Public impressions of Congress are even worse, with 23 percent giving the legislative branch a positive rating. That is the lowest public assessment of Congress since October 1994, just before Republicans seized control of both houses for the first time since 1954. While congressional Democrats, with 35 percent approval, remain more popular than their Republican counterparts, who have 25 percent approval, both are rated negatively.
The overall political climate still bodes poorly for Republicans this fall, but the presidential race is relatively close, in part because of persistent doubts about both candidates. Nearly three-quarters of respondents said that some things about McCain worry them, and nearly two-thirds said so of Obama.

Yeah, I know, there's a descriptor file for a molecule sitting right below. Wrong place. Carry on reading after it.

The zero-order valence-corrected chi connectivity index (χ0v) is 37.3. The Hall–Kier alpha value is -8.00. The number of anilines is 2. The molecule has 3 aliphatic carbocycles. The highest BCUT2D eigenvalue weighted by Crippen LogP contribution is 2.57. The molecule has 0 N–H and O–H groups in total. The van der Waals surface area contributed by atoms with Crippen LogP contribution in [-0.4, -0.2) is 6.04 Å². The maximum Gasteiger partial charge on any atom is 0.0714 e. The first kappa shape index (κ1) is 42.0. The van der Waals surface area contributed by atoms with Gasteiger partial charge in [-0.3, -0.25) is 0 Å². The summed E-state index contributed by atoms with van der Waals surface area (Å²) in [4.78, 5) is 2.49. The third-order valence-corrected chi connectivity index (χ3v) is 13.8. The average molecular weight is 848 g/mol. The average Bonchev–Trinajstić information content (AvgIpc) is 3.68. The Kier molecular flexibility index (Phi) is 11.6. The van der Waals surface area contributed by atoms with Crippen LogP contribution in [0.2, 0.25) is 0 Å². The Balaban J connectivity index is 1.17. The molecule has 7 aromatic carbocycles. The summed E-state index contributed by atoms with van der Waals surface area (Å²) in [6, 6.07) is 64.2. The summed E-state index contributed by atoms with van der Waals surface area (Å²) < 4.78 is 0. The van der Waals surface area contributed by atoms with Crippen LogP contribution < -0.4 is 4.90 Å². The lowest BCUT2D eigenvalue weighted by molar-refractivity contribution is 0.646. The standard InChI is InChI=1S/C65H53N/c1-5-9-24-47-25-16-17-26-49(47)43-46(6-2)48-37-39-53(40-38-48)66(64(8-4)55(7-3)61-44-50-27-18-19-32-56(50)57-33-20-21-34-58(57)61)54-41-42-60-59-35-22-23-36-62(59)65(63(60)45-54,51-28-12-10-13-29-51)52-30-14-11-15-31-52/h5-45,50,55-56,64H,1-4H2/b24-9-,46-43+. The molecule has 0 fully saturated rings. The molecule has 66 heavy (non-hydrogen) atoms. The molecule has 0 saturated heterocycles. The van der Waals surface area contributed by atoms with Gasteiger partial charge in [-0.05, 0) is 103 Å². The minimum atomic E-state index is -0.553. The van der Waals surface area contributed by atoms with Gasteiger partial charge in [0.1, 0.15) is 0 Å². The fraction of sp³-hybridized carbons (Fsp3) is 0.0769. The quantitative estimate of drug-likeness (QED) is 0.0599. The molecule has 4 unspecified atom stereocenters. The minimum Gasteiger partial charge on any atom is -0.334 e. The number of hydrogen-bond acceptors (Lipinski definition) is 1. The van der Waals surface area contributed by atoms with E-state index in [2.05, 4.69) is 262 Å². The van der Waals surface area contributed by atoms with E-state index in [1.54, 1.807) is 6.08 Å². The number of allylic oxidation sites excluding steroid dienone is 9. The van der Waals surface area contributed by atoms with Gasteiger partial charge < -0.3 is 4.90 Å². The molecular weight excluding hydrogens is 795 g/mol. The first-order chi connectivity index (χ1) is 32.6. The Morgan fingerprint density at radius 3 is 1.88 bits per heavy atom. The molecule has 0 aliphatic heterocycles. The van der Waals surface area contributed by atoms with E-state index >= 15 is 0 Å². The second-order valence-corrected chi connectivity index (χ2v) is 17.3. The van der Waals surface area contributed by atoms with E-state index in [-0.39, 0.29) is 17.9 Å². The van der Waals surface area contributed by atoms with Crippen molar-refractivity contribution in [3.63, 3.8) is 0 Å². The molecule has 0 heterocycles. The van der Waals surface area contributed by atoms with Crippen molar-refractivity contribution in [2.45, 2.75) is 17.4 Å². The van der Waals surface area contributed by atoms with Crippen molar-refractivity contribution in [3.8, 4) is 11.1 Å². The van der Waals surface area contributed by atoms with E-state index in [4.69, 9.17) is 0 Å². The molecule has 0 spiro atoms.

Questions about Obama's experience remain, particularly his ability to deal with national security and international issues. Forty-nine percent of those surveyed said that his level of experience would hamper his ability to serve effectively as president, while 40 percent said it would help. And asked whether he would make a good commander in chief, 48 percent said yes.
While 56 percent of respondents said Obama knows enough about world affairs to be a good president, 72 percent said so about McCain. Head to head, McCain was judged as the one with greater knowledge of the world by more than 2 to 1. The senator from Arizona also holds a narrow edge as the candidate better suited to deal with an unexpected major crisis, and he is more trusted, by a six-point margin, on the issue of fighting terrorism.